Growing burden of quality measures is weighing on providers

Jeff Rowe
Growing burden of quality measures is weighing on providers

As part of healthcare reform initiatives, providers are being required to spend significant time and resources reporting quality measures to both federal agencies and private payers, and the cost of that effort is adding up.

According to a new report in Health Affairs, practices are spending an average of 785 hours per physician and $15.4 billion annually reporting quality measures. Researchers from Weill Cornell Medical College “looked at the quality reporting efforts of primary care, cardiology, orthopedic and multi-specialty practices, polling 1000 of them (250 of each type), drawn at random from the membership rolls of the Medical Group Management Association.”

While "much is to be gained from quality measurement,” the researchers noted, “the current system is unnecessarily costly, and greater effort is needed to standardize measures and make them easier to report.”

Practices reported spending 15.1 hours per week per physician wrangling quality measures -- 2.6 hours each week for physicians, with the rest of the work going to nurses or medical assistants. About 12 of those hours were spent logging data into medical records solely for quality reporting.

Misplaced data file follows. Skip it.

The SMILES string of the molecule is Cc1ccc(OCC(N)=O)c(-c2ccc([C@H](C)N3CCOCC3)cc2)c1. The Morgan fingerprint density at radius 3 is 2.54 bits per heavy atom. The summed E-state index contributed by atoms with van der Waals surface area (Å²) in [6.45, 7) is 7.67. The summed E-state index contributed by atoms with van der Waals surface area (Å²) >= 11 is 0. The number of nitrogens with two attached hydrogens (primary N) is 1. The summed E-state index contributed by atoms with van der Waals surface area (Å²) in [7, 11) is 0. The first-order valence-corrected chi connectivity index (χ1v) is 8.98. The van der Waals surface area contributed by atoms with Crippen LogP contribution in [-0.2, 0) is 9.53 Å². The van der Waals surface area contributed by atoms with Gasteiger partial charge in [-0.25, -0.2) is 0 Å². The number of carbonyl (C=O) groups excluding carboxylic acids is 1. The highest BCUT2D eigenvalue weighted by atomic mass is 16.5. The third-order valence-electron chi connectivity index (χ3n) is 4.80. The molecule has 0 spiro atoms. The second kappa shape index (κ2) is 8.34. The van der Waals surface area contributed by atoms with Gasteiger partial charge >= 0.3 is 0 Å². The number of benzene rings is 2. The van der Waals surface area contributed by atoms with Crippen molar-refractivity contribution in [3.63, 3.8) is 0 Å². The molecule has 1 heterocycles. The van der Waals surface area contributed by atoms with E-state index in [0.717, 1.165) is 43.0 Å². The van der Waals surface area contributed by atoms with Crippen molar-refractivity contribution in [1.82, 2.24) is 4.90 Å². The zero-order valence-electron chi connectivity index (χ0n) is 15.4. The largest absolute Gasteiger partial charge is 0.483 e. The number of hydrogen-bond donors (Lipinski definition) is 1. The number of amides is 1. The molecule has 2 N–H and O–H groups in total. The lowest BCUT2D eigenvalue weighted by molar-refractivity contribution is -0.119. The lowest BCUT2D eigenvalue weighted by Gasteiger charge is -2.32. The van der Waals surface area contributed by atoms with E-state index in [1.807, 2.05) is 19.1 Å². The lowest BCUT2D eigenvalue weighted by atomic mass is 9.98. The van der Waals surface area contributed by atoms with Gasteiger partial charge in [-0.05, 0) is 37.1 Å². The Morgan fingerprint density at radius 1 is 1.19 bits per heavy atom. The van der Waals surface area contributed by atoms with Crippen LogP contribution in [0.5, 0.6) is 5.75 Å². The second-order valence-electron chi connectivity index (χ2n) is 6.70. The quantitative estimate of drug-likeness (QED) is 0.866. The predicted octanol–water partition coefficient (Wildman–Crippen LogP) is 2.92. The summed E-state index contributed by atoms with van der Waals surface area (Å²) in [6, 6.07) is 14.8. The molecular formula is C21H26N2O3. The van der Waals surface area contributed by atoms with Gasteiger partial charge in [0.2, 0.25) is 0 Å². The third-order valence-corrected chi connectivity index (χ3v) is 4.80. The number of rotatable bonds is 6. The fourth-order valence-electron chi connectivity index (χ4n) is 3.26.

In a statement responding to the report, Halee Fischer-Wright, MD, MGMA’s president and CEO, observed, “On top of the obscene waste of billions of dollars each year on quality measures, the most alarming thing about this study of MGMA member practices is that nearly three-fourths of the groups reported being measured on quality measures that are not clinically relevant.”

Indeed, according to the report, roughly 80 percent of practices said they spend more time managing quality measures than three years ago. Almost half said that's become a significant burden. But just 27 percent thought those measures necessarily correlated with quality care.

Beyond the time invested, the dollars add up too. Weill Cornell researchers found that practices spent $40,069 per physician each year on quality reporting – totaling $15.4 billion annually.